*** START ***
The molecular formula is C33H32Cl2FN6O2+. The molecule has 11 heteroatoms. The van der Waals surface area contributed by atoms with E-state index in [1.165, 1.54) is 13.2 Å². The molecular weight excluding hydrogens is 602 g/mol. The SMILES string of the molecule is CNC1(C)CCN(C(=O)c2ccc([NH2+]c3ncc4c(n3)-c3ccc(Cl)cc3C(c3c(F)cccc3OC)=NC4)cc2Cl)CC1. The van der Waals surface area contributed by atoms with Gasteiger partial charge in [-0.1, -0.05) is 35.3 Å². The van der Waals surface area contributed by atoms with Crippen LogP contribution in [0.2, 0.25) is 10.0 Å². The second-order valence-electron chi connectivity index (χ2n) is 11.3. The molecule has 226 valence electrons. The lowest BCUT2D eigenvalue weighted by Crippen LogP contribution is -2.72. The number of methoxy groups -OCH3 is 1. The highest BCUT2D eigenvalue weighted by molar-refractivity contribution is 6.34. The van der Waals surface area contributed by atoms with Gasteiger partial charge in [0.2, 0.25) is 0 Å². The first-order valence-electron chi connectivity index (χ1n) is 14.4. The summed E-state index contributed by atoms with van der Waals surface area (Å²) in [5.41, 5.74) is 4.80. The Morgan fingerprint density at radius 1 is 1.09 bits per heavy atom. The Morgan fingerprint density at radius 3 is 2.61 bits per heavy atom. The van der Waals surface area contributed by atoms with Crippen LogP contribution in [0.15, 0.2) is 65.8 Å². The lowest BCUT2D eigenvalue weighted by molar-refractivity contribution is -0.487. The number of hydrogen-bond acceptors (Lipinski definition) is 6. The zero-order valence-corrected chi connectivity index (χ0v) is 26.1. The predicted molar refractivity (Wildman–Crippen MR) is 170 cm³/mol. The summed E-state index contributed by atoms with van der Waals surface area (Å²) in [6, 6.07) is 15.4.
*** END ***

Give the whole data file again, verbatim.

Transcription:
The molecular formula is C33H32Cl2FN6O2+. The molecule has 11 heteroatoms. The van der Waals surface area contributed by atoms with E-state index in [1.165, 1.54) is 13.2 Å². The molecular weight excluding hydrogens is 602 g/mol. The SMILES string of the molecule is CNC1(C)CCN(C(=O)c2ccc([NH2+]c3ncc4c(n3)-c3ccc(Cl)cc3C(c3c(F)cccc3OC)=NC4)cc2Cl)CC1. The van der Waals surface area contributed by atoms with Gasteiger partial charge in [-0.1, -0.05) is 35.3 Å². The van der Waals surface area contributed by atoms with Crippen LogP contribution in [0.2, 0.25) is 10.0 Å². The second-order valence-electron chi connectivity index (χ2n) is 11.3. The molecule has 226 valence electrons. The lowest BCUT2D eigenvalue weighted by Crippen LogP contribution is -2.72. The number of methoxy groups -OCH3 is 1. The highest BCUT2D eigenvalue weighted by molar-refractivity contribution is 6.34. The van der Waals surface area contributed by atoms with Gasteiger partial charge in [0.2, 0.25) is 0 Å². The first-order valence-electron chi connectivity index (χ1n) is 14.4. The summed E-state index contributed by atoms with van der Waals surface area (Å²) in [5.41, 5.74) is 4.80. The Morgan fingerprint density at radius 1 is 1.09 bits per heavy atom. The Morgan fingerprint density at radius 3 is 2.61 bits per heavy atom. The van der Waals surface area contributed by atoms with Crippen LogP contribution in [0.15, 0.2) is 65.8 Å². The lowest BCUT2D eigenvalue weighted by molar-refractivity contribution is -0.487. The number of hydrogen-bond acceptors (Lipinski definition) is 6. The zero-order valence-corrected chi connectivity index (χ0v) is 26.1. The predicted molar refractivity (Wildman–Crippen MR) is 170 cm³/mol. The summed E-state index contributed by atoms with van der Waals surface area (Å²) in [6, 6.07) is 15.4.